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Quagmire? Nine years on, Americans grow weary of war in Afghanistan

Americans approve of Gen. David Petraeus as the new US commander in Afghanistan. But after nine years and with mounting US casualties, support for the war itself is waning.

By Staff Writer / June 26, 2010

President Barack Obama announced this week that he was replacing General Stanley McCrystal as Commander of US and allied forces in Afghanistan with General David Petraeus (right).



Until recently, the nine-year conflict in Afghanistan had become “the forgotten war” for many Americans – a complaint increasingly heard among US troops there.

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But this week’s sacking of Gen. Stanley McChrystal as US commander puts Afghanistan – and especially how the fight against the Taliban is going – squarely back into public thought and concern.

Most Americans agree with Obama that McChrystal had to go, polls show. But they’re far less supportive of the conflict itself, weary of what’s become the longest war in US history.

A recent Rasmussen Reports telephone survey of likely voters finds that just 41 percent “now believe it is possible for the United States to win the nearly nine-year-old war in Afghanistan.” More to the point, a plurality of 48 percent now say ending the war in Afghanistan is a more important goal than winning it.

IN PICTURES: Fighting continues in Afghanistan

Meanwhile, 53 percent of those polled by Newsweek disapprove of how Obama is managing the war – a sharp reversal since February when 55 percent supported Obama on Afghanistan and just 27 percent did not. (Put another way, the percentage of Americans who disapprove of Obama’s Afghan policy has nearly doubled in four months.)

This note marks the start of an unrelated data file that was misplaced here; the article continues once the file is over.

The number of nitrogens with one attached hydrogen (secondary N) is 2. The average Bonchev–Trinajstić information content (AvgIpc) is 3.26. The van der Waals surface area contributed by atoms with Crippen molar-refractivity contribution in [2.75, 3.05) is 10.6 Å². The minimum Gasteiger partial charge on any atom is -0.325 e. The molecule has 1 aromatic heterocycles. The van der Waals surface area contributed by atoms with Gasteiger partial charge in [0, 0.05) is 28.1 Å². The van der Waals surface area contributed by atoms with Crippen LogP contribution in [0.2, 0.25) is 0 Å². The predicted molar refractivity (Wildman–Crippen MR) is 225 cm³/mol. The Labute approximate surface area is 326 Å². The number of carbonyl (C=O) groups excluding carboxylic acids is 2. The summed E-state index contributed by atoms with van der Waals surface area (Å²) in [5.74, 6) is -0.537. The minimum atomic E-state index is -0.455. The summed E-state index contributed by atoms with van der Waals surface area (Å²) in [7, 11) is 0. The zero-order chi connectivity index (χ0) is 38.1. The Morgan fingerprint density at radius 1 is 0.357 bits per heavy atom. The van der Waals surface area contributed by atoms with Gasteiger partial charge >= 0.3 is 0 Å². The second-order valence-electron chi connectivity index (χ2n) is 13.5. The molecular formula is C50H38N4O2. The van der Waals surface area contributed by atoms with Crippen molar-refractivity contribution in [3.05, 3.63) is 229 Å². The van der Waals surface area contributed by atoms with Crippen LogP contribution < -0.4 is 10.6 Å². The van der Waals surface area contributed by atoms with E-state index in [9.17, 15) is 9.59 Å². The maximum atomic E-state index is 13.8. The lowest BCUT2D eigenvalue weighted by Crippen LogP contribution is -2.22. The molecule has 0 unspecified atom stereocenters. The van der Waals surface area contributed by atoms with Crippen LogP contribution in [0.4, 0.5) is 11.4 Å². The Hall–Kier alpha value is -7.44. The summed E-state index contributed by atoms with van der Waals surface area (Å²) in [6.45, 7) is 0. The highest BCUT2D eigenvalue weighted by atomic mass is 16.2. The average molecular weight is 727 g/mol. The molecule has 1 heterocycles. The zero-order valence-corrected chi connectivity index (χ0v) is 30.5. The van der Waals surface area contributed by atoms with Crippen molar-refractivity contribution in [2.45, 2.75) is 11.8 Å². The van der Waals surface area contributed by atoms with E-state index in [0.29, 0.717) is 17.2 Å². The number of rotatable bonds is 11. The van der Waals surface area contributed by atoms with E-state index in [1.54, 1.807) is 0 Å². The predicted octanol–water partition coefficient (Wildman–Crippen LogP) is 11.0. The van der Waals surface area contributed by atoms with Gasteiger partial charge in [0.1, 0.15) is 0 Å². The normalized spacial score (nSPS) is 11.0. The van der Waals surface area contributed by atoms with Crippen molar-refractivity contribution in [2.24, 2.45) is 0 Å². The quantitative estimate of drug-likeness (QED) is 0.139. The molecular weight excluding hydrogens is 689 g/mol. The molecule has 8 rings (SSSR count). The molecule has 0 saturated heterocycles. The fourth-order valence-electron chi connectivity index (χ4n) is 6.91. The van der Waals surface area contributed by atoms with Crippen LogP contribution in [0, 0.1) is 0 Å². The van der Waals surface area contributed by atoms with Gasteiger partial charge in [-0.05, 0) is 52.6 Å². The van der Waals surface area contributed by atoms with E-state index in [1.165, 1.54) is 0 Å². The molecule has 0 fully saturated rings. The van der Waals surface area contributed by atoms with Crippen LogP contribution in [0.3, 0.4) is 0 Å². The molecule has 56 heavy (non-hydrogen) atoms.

The same Newsweek poll finds that “46 percent of respondents think America is losing the war in Afghanistan (26 percent say the military is winning). A similar plurality think the US is losing the broader war on terrorism (43 percent vs. 29 percent)…”

Part of this has to do with the nature of a counterinsurgency (COIN) effort – a phrase and acronym which has been around at least since the early days of Vietnam. Even when it works, counterinsurgency can take years. And the two most recent major examples – France in Algeria and the United States in Vietnam – hardly worked. Hearts and minds must be won, not only in the war zone, but at home as well.

In naming Gen. David Petraeus as McChrystal’s replacement, President Obama emphasized that there would be no change in war policy or strategy. The goal is still to defeat the Taliban, develop Afghan army and police forces, and seriously consider withdrawing US forces in little more than a year from now.